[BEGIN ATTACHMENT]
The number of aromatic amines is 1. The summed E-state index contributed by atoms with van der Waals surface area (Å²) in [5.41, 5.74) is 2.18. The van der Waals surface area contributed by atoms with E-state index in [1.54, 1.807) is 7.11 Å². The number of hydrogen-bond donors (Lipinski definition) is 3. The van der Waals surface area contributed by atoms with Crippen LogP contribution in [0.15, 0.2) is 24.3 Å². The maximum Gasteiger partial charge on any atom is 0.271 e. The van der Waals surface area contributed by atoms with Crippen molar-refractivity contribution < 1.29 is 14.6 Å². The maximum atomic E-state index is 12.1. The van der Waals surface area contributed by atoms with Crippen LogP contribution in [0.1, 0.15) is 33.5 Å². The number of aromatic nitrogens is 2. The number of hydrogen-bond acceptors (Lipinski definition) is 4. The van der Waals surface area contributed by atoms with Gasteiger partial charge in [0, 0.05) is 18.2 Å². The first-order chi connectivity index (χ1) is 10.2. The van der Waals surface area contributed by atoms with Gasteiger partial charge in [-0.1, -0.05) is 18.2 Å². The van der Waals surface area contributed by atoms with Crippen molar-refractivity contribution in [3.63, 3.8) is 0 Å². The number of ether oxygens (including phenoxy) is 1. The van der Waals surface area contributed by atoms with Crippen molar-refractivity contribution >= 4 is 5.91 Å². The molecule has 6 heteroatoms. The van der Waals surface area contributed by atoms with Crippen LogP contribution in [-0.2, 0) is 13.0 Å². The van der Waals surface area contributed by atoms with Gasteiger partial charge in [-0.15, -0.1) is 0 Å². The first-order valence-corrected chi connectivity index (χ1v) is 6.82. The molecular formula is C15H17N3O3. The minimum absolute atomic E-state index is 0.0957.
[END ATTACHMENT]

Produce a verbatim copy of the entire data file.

The number of aromatic amines is 1. The summed E-state index contributed by atoms with van der Waals surface area (Å²) in [5.41, 5.74) is 2.18. The van der Waals surface area contributed by atoms with E-state index in [1.54, 1.807) is 7.11 Å². The number of hydrogen-bond donors (Lipinski definition) is 3. The van der Waals surface area contributed by atoms with Crippen LogP contribution in [0.15, 0.2) is 24.3 Å². The maximum Gasteiger partial charge on any atom is 0.271 e. The van der Waals surface area contributed by atoms with Crippen molar-refractivity contribution < 1.29 is 14.6 Å². The maximum atomic E-state index is 12.1. The van der Waals surface area contributed by atoms with Crippen LogP contribution in [0.1, 0.15) is 33.5 Å². The number of aromatic nitrogens is 2. The number of hydrogen-bond acceptors (Lipinski definition) is 4. The van der Waals surface area contributed by atoms with Gasteiger partial charge in [0, 0.05) is 18.2 Å². The first-order chi connectivity index (χ1) is 10.2. The van der Waals surface area contributed by atoms with Gasteiger partial charge in [-0.1, -0.05) is 18.2 Å². The van der Waals surface area contributed by atoms with Crippen molar-refractivity contribution in [3.63, 3.8) is 0 Å². The number of ether oxygens (including phenoxy) is 1. The van der Waals surface area contributed by atoms with Crippen molar-refractivity contribution >= 4 is 5.91 Å². The molecule has 6 heteroatoms. The van der Waals surface area contributed by atoms with Crippen LogP contribution in [-0.2, 0) is 13.0 Å². The van der Waals surface area contributed by atoms with Gasteiger partial charge in [-0.15, -0.1) is 0 Å². The first-order valence-corrected chi connectivity index (χ1v) is 6.82. The molecular formula is C15H17N3O3. The minimum absolute atomic E-state index is 0.0957.